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Rare Variant Edition of Sanson's map of North America, showing California as an island.

The map is most noteworthy for the depiction of the Second Sanson model of California as an island.

The map shows an open Great Lakes and detailed cartography within the interior of North America, based upon the reports of the French Jesuits. The Mississippi River is based upon a pre-La Salle description, pushed well to the west and without any real knowledge of its course.

The Rio Grande flows into the Gulf of California. The projection of California is based upon the second Sanson model.

McLaughlin 89.
Nicolas Sanson Biography

Nicholas Sanson (1600-1667) is considered the father of French cartography in its golden age from the mid-seventeenth century to the mid-eighteenth. Over the course of his career he produced over 300 maps; they are known for their clean style and extensive research. Sanson was largely responsible for beginning the shift of cartographic production and excellence from Amsterdam to Paris in the later-seventeenth century.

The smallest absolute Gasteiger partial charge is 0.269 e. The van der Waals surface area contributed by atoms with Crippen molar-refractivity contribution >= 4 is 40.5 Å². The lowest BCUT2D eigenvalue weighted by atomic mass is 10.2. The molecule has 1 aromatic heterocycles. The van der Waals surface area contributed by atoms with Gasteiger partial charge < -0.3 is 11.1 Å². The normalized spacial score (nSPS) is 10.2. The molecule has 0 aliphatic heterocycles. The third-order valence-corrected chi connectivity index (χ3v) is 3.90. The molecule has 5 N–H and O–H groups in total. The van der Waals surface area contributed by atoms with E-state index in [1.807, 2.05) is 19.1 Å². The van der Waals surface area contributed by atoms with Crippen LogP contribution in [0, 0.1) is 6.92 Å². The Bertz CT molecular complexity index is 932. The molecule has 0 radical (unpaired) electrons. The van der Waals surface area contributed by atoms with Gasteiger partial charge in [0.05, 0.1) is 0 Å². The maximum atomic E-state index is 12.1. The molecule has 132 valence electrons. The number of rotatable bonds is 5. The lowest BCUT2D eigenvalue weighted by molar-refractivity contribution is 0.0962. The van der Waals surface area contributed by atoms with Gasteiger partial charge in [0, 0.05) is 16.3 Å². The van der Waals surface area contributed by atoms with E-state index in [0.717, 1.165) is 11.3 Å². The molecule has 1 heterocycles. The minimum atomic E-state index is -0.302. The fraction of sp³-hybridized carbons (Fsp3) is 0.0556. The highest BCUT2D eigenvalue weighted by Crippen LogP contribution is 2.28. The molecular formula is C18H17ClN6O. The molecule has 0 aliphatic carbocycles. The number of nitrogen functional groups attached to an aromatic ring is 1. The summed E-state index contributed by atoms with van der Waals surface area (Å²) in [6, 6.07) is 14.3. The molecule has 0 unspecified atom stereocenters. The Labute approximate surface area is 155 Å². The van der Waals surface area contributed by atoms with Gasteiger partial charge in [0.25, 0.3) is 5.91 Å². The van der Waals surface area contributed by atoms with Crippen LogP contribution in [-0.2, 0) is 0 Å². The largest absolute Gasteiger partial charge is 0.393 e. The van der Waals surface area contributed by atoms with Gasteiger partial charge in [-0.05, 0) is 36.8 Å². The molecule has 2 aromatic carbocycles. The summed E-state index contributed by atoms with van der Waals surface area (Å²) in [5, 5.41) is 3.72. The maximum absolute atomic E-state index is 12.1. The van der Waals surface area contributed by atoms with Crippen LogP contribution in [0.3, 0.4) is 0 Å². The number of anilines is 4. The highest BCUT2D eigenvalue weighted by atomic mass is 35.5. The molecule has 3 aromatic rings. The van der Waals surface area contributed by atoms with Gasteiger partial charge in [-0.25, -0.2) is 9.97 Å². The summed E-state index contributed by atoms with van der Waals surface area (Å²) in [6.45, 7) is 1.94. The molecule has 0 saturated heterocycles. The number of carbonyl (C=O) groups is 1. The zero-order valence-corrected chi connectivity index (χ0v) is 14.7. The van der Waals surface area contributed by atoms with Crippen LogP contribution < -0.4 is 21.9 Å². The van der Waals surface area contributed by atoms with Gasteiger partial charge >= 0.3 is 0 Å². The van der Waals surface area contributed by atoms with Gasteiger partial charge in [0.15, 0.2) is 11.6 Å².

Sanson was born in Abbeville in Picardy. He made his first map at age twenty, a wall map of ancient Gaul. Upon moving to Paris, he gained the attention of Cardinal Richelieu, who made an introduction of Sanson to King Louis XIII. This led to Sanson's tutoring of the king and the granting of the title ingenieur-geographe du roi

His success can be chalked up to his geographic and research skills, but also to his partnership with Pierre Mariette. Early in his career, Sanson worked primarily with the publisher Melchior Tavernier. Mariette purchased Tavernier’s business in 1644. Sanson worked with Mariette until 1657, when the latter died. Mariette’s son, also Pierre, helped to publish the Cartes générales de toutes les parties du monde (1658), Sanson' atlas and the first French world atlas.